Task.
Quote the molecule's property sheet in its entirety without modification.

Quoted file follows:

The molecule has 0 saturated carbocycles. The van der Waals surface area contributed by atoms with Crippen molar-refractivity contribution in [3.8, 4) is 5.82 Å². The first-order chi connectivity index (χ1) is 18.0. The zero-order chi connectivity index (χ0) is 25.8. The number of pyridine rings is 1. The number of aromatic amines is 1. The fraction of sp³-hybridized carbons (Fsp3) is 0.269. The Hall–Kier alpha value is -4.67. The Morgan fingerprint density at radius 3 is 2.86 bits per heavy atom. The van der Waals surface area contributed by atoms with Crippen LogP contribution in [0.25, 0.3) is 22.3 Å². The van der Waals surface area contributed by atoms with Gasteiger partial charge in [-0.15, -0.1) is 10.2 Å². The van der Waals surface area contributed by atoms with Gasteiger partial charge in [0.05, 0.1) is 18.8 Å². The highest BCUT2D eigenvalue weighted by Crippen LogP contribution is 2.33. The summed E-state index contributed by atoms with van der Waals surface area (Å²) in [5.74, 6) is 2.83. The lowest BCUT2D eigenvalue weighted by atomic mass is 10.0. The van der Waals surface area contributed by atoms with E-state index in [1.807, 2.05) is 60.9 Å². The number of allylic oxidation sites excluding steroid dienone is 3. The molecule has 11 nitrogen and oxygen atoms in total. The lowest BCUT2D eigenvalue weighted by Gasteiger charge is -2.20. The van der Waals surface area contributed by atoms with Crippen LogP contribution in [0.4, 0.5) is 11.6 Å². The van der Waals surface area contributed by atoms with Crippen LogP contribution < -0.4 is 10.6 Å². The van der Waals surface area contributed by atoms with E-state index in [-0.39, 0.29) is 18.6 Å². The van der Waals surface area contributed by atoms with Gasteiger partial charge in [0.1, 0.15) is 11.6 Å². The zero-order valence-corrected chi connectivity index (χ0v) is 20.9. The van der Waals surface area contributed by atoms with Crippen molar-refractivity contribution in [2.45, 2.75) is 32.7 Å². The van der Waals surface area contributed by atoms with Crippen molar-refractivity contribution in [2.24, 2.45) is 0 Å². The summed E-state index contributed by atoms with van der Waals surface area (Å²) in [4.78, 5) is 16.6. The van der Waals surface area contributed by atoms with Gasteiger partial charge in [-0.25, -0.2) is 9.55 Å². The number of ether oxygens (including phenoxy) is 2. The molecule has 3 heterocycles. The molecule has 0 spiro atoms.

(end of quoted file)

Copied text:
The molecule has 0 saturated carbocycles. The van der Waals surface area contributed by atoms with Crippen molar-refractivity contribution in [3.8, 4) is 5.82 Å². The first-order chi connectivity index (χ1) is 18.0. The zero-order chi connectivity index (χ0) is 25.8. The number of pyridine rings is 1. The number of aromatic amines is 1. The fraction of sp³-hybridized carbons (Fsp3) is 0.269. The Hall–Kier alpha value is -4.67. The Morgan fingerprint density at radius 3 is 2.86 bits per heavy atom. The van der Waals surface area contributed by atoms with Crippen LogP contribution in [0.25, 0.3) is 22.3 Å². The van der Waals surface area contributed by atoms with Gasteiger partial charge in [-0.15, -0.1) is 10.2 Å². The van der Waals surface area contributed by atoms with Gasteiger partial charge in [0.05, 0.1) is 18.8 Å². The highest BCUT2D eigenvalue weighted by Crippen LogP contribution is 2.33. The summed E-state index contributed by atoms with van der Waals surface area (Å²) in [5.74, 6) is 2.83. The lowest BCUT2D eigenvalue weighted by atomic mass is 10.0. The van der Waals surface area contributed by atoms with E-state index in [1.807, 2.05) is 60.9 Å². The number of allylic oxidation sites excluding steroid dienone is 3. The molecule has 11 nitrogen and oxygen atoms in total. The lowest BCUT2D eigenvalue weighted by Gasteiger charge is -2.20. The van der Waals surface area contributed by atoms with Crippen LogP contribution in [0.4, 0.5) is 11.6 Å². The van der Waals surface area contributed by atoms with Crippen LogP contribution < -0.4 is 10.6 Å². The van der Waals surface area contributed by atoms with E-state index in [-0.39, 0.29) is 18.6 Å². The van der Waals surface area contributed by atoms with Gasteiger partial charge in [0.1, 0.15) is 11.6 Å². The zero-order valence-corrected chi connectivity index (χ0v) is 20.9. The van der Waals surface area contributed by atoms with Crippen molar-refractivity contribution in [2.45, 2.75) is 32.7 Å². The van der Waals surface area contributed by atoms with Crippen molar-refractivity contribution in [2.24, 2.45) is 0 Å². The summed E-state index contributed by atoms with van der Waals surface area (Å²) in [4.78, 5) is 16.6. The van der Waals surface area contributed by atoms with Gasteiger partial charge in [-0.25, -0.2) is 9.55 Å². The number of ether oxygens (including phenoxy) is 2. The molecule has 3 heterocycles. The molecule has 0 spiro atoms.